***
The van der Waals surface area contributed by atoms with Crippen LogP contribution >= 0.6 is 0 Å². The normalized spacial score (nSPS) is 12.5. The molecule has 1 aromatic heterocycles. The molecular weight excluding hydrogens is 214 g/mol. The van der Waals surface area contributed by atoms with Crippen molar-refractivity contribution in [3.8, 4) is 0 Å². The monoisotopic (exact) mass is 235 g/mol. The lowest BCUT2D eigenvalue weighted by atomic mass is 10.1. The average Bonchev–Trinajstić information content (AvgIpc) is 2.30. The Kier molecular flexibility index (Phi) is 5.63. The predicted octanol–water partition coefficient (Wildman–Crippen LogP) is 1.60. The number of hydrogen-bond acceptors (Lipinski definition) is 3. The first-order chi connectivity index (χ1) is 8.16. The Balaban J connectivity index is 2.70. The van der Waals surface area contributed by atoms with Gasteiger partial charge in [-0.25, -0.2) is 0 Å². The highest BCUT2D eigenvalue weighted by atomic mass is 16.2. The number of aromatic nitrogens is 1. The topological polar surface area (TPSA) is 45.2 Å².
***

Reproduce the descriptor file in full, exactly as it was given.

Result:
The van der Waals surface area contributed by atoms with Crippen LogP contribution >= 0.6 is 0 Å². The normalized spacial score (nSPS) is 12.5. The molecule has 1 aromatic heterocycles. The molecular weight excluding hydrogens is 214 g/mol. The van der Waals surface area contributed by atoms with Crippen molar-refractivity contribution in [3.8, 4) is 0 Å². The monoisotopic (exact) mass is 235 g/mol. The lowest BCUT2D eigenvalue weighted by atomic mass is 10.1. The average Bonchev–Trinajstić information content (AvgIpc) is 2.30. The Kier molecular flexibility index (Phi) is 5.63. The predicted octanol–water partition coefficient (Wildman–Crippen LogP) is 1.60. The number of hydrogen-bond acceptors (Lipinski definition) is 3. The first-order chi connectivity index (χ1) is 8.16. The Balaban J connectivity index is 2.70. The van der Waals surface area contributed by atoms with Gasteiger partial charge in [-0.25, -0.2) is 0 Å². The highest BCUT2D eigenvalue weighted by atomic mass is 16.2. The number of aromatic nitrogens is 1. The topological polar surface area (TPSA) is 45.2 Å².